The coronavirus pandemic has gone on to affect nearly all the major aspects of our lives – the way in which we live, how we go out, how we interact with other people – and of course, how we conduct our daily lives so as to protect against the harmful nature of the virus. While many businesses have been severely affected by the dangers that have been posed by the virus, other haven’t been too misfortunate : the list of course including the likes of Amazon.
Of course while the pandemic hasn’t been too harsh on companies such as Amazon, the list is not just limited to the online retail giant. Indeed a whole industry in the fast food industry has been on the rise – with some of the world’s major fast food players seeing the light of day even in these circumstances.
In a country such as the United States where the low-ranking GDP has gone on to make rounds of news, fast food giants such as McDonald’s, Dunkin’, Starbucks and several others have gone on to report very decent earnings in recent times. Not only do the earnings represent major successes for such brands and the fast food industry as a whole, but it also goes on to suggest just how much we’ve changed our daily routines. But then again, while it is apparent that such brands have been turning a major profit, how exactly have our habits changed to suggest the same? Well, here we’ll have a look at some of the ways with which consumer behavior has changed as a direct consequence of the pandemic.
More is now being spent
It has indeed been suggested in recent times that more and more people are now actually spending more and more money on fast food as people now seem to be buying lots more food in just a single order. Indeed these companies have gone on to note that while cheaper individuals items may not be selling as much as before, the lack in sales in this particular department is largely offset by big orders such as family-sized ones.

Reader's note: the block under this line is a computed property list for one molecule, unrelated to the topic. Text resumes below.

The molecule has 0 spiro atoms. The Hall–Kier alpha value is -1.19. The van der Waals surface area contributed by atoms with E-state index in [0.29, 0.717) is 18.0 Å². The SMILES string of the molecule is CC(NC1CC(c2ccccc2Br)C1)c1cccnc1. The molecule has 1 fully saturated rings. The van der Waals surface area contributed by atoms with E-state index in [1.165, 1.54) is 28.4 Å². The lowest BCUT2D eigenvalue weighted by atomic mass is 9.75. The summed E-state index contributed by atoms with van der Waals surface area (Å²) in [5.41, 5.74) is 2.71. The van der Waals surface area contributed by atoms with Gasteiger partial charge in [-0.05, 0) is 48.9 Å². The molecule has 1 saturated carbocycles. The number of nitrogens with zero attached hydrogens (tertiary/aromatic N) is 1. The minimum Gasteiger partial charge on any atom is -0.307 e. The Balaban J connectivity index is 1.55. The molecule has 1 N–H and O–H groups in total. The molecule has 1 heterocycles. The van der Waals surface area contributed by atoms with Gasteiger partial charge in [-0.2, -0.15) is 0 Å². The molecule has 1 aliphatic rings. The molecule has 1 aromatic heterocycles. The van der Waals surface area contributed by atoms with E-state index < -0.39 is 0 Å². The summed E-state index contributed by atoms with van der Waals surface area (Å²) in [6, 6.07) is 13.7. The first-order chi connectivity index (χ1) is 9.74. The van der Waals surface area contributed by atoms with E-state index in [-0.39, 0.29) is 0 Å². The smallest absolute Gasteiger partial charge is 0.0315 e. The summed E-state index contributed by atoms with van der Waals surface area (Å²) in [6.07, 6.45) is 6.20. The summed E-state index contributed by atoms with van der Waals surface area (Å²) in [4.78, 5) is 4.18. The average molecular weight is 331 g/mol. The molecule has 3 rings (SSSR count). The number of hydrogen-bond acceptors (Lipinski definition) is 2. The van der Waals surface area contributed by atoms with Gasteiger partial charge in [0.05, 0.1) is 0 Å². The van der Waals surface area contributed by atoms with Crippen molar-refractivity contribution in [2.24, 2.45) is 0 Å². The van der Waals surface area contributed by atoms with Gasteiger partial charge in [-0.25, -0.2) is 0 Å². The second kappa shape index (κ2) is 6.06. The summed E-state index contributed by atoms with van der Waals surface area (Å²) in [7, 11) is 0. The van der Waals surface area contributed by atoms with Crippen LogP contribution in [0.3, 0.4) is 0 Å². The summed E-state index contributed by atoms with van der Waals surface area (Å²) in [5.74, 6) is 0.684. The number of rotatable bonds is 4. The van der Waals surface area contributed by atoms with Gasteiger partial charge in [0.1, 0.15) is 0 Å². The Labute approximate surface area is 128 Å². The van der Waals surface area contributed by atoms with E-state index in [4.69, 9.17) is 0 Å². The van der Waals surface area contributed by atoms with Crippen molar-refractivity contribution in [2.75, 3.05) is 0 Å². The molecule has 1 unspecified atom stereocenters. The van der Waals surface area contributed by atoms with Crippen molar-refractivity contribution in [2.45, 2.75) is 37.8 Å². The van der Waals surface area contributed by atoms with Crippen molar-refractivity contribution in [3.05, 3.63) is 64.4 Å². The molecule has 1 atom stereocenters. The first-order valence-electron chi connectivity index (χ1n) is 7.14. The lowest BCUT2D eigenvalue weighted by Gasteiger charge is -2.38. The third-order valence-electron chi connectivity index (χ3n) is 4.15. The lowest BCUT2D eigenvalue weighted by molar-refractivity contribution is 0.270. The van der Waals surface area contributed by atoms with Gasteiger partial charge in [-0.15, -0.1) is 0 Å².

The concept of drive-thrus is now more relevant than ever
As more and more people get more and more conscious over the issues that associate themselves with the virus, the shift to a “contactless” experience is now much more relevant than ever as more and more people become aware of the dangers associated with the human touch.
Indeed the prime example seems to stem from McDonald’s. The company proceeded on to claim that in and around 90% of its total sales in the US have been via its drive-thru lanes and that the markets which have a lot of drive-thru locations also seem to he recovering faster in comparison to those who haven’t been blessed with the same facilities.
Digital sales are now more apparent than ever
Digital orders that make their way courtesy of third-party services such as Uber Eats or Foodpanda or indeed through the chains’ very own apps have also grown substantially in the quarter. It seems that all the major fast food players have experienced success on the digital side of things as most of them have reported a spike in digital sales.
Of course the rise in digital sales does not in fact make up for the loss that breakfast-centered chains such as Dunkin Donuts and Starbucks have seen. Indeed the deep decline in revenue for these entities is due to a direct consequence of the fact that people aren’t stopping by nearly as much in the mornings due to the fact that many have adopted a work-from-home policy. Nonetheless though, it isn’t as if such chains haven’t seen a rise in digital sales – as they too continue to make progress within the area.
Breakfast revenue lost might be too bad after all
Due to the fact that people are now more and more attracted as well as adept towards the proposition of working from home, late-nights and late mornings now dominate the daily routines of many. And so while people might not be stopping in earlier in the day, they might still pop in a bit later.
Indeed while the time for breakfast in fast food chains such as McDonald’s is limited to certain hours, other places such as Dunkin Donuts don’t exactly follow the same set of rules – which is why therefore it has been reported by such entities that spikes in traffic are now seen at times later than those once found. Indeed as a result, as the hike in the number of customers with respect to the time has changed, so have the shifts that are addressed to employees.
Conclusion : what does the future hold?
While we’re still amongst the pandemic as it continues to be a major threat to both the world healthcare as well as the world economy, it is only likely that we’ll soon return to a world where everything is yet again normal.
But with what said, even when normality is achieved, one would have to imagine that some of the routines as well as some of trends that have been set forth during this time will be continued. Amongst many other things of course, this especially becomes relevant when taking into consideration the reliance that people now seem to be practicing on digital ordering.